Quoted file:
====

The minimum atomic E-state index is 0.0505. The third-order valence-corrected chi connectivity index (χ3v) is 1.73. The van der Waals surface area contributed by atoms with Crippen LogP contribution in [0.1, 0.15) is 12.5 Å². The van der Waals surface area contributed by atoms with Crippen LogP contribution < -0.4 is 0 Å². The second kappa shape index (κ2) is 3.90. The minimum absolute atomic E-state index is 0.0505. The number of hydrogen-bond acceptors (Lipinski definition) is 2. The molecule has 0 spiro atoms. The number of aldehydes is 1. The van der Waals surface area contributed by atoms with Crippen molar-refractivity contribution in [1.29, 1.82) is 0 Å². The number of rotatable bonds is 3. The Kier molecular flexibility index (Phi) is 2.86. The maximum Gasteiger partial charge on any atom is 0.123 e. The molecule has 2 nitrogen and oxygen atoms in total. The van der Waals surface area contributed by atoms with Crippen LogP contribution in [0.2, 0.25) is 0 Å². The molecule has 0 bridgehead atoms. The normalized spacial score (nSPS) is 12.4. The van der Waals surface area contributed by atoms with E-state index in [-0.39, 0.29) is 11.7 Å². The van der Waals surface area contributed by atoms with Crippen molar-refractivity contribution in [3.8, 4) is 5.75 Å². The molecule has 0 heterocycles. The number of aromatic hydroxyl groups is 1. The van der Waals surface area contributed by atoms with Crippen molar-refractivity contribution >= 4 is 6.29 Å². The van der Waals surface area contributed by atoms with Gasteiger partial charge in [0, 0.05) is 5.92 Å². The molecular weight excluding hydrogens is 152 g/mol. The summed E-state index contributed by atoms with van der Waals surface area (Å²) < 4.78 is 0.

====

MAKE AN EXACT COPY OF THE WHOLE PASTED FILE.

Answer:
The minimum atomic E-state index is 0.0505. The third-order valence-corrected chi connectivity index (χ3v) is 1.73. The van der Waals surface area contributed by atoms with Crippen LogP contribution in [0.1, 0.15) is 12.5 Å². The van der Waals surface area contributed by atoms with Crippen LogP contribution < -0.4 is 0 Å². The second kappa shape index (κ2) is 3.90. The minimum absolute atomic E-state index is 0.0505. The number of hydrogen-bond acceptors (Lipinski definition) is 2. The molecule has 0 spiro atoms. The number of aldehydes is 1. The van der Waals surface area contributed by atoms with Crippen molar-refractivity contribution in [1.29, 1.82) is 0 Å². The number of rotatable bonds is 3. The Kier molecular flexibility index (Phi) is 2.86. The maximum Gasteiger partial charge on any atom is 0.123 e. The molecule has 2 nitrogen and oxygen atoms in total. The van der Waals surface area contributed by atoms with Crippen LogP contribution in [0.2, 0.25) is 0 Å². The molecule has 0 bridgehead atoms. The normalized spacial score (nSPS) is 12.4. The van der Waals surface area contributed by atoms with E-state index in [-0.39, 0.29) is 11.7 Å². The van der Waals surface area contributed by atoms with Crippen molar-refractivity contribution in [3.8, 4) is 5.75 Å². The molecule has 0 heterocycles. The number of aromatic hydroxyl groups is 1. The van der Waals surface area contributed by atoms with Crippen molar-refractivity contribution >= 4 is 6.29 Å². The van der Waals surface area contributed by atoms with Gasteiger partial charge in [0, 0.05) is 5.92 Å². The molecular weight excluding hydrogens is 152 g/mol. The summed E-state index contributed by atoms with van der Waals surface area (Å²) < 4.78 is 0.